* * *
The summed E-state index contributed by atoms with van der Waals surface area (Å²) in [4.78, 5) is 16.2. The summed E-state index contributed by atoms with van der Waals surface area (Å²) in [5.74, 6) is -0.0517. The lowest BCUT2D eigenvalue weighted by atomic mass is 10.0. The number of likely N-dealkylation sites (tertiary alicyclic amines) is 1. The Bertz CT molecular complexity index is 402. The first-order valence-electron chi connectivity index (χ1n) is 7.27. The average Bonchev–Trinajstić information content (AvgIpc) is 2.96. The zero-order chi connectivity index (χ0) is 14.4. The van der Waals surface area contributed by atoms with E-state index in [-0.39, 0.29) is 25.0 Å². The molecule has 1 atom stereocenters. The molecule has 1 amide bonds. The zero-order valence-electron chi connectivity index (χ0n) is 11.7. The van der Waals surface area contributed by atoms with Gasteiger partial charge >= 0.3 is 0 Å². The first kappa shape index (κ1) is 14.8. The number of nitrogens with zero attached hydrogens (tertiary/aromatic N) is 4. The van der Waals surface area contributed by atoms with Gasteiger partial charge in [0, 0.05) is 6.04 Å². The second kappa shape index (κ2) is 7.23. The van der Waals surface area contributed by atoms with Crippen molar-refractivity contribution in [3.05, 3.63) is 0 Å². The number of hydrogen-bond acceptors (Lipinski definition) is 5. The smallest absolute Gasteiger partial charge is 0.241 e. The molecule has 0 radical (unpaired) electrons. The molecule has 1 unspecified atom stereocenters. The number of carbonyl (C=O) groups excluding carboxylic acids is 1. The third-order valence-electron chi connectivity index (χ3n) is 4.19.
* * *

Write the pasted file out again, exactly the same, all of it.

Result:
The summed E-state index contributed by atoms with van der Waals surface area (Å²) in [4.78, 5) is 16.2. The summed E-state index contributed by atoms with van der Waals surface area (Å²) in [5.74, 6) is -0.0517. The lowest BCUT2D eigenvalue weighted by atomic mass is 10.0. The number of likely N-dealkylation sites (tertiary alicyclic amines) is 1. The Bertz CT molecular complexity index is 402. The first-order valence-electron chi connectivity index (χ1n) is 7.27. The average Bonchev–Trinajstić information content (AvgIpc) is 2.96. The zero-order chi connectivity index (χ0) is 14.4. The van der Waals surface area contributed by atoms with E-state index in [-0.39, 0.29) is 25.0 Å². The molecule has 1 atom stereocenters. The molecule has 1 amide bonds. The zero-order valence-electron chi connectivity index (χ0n) is 11.7. The van der Waals surface area contributed by atoms with Gasteiger partial charge >= 0.3 is 0 Å². The first kappa shape index (κ1) is 14.8. The number of nitrogens with zero attached hydrogens (tertiary/aromatic N) is 4. The van der Waals surface area contributed by atoms with Gasteiger partial charge in [0, 0.05) is 6.04 Å². The second kappa shape index (κ2) is 7.23. The van der Waals surface area contributed by atoms with Crippen molar-refractivity contribution in [3.05, 3.63) is 0 Å². The number of hydrogen-bond acceptors (Lipinski definition) is 5. The smallest absolute Gasteiger partial charge is 0.241 e. The molecule has 0 radical (unpaired) electrons. The molecule has 1 unspecified atom stereocenters. The number of carbonyl (C=O) groups excluding carboxylic acids is 1. The third-order valence-electron chi connectivity index (χ3n) is 4.19.